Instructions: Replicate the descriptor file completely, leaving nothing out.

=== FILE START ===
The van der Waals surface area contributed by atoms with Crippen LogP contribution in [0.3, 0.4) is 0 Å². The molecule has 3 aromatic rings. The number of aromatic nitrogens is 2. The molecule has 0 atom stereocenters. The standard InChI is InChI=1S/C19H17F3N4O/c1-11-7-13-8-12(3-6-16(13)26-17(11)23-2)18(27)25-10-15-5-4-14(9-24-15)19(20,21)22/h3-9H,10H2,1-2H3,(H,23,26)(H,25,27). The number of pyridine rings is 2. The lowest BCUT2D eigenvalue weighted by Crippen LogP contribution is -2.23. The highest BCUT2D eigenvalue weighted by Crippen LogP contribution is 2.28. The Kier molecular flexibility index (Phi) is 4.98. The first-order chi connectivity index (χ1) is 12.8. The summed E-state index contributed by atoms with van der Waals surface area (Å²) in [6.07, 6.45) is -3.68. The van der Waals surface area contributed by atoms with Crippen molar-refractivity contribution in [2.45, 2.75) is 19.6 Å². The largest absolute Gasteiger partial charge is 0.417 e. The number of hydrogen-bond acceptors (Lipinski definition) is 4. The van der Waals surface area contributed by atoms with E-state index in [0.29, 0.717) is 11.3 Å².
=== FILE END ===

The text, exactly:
The van der Waals surface area contributed by atoms with Crippen LogP contribution in [0.3, 0.4) is 0 Å². The molecule has 3 aromatic rings. The number of aromatic nitrogens is 2. The molecule has 0 atom stereocenters. The standard InChI is InChI=1S/C19H17F3N4O/c1-11-7-13-8-12(3-6-16(13)26-17(11)23-2)18(27)25-10-15-5-4-14(9-24-15)19(20,21)22/h3-9H,10H2,1-2H3,(H,23,26)(H,25,27). The number of pyridine rings is 2. The lowest BCUT2D eigenvalue weighted by Crippen LogP contribution is -2.23. The highest BCUT2D eigenvalue weighted by Crippen LogP contribution is 2.28. The Kier molecular flexibility index (Phi) is 4.98. The first-order chi connectivity index (χ1) is 12.8. The summed E-state index contributed by atoms with van der Waals surface area (Å²) in [6.07, 6.45) is -3.68. The van der Waals surface area contributed by atoms with Crippen molar-refractivity contribution in [2.45, 2.75) is 19.6 Å². The largest absolute Gasteiger partial charge is 0.417 e. The number of hydrogen-bond acceptors (Lipinski definition) is 4. The van der Waals surface area contributed by atoms with E-state index in [0.29, 0.717) is 11.3 Å².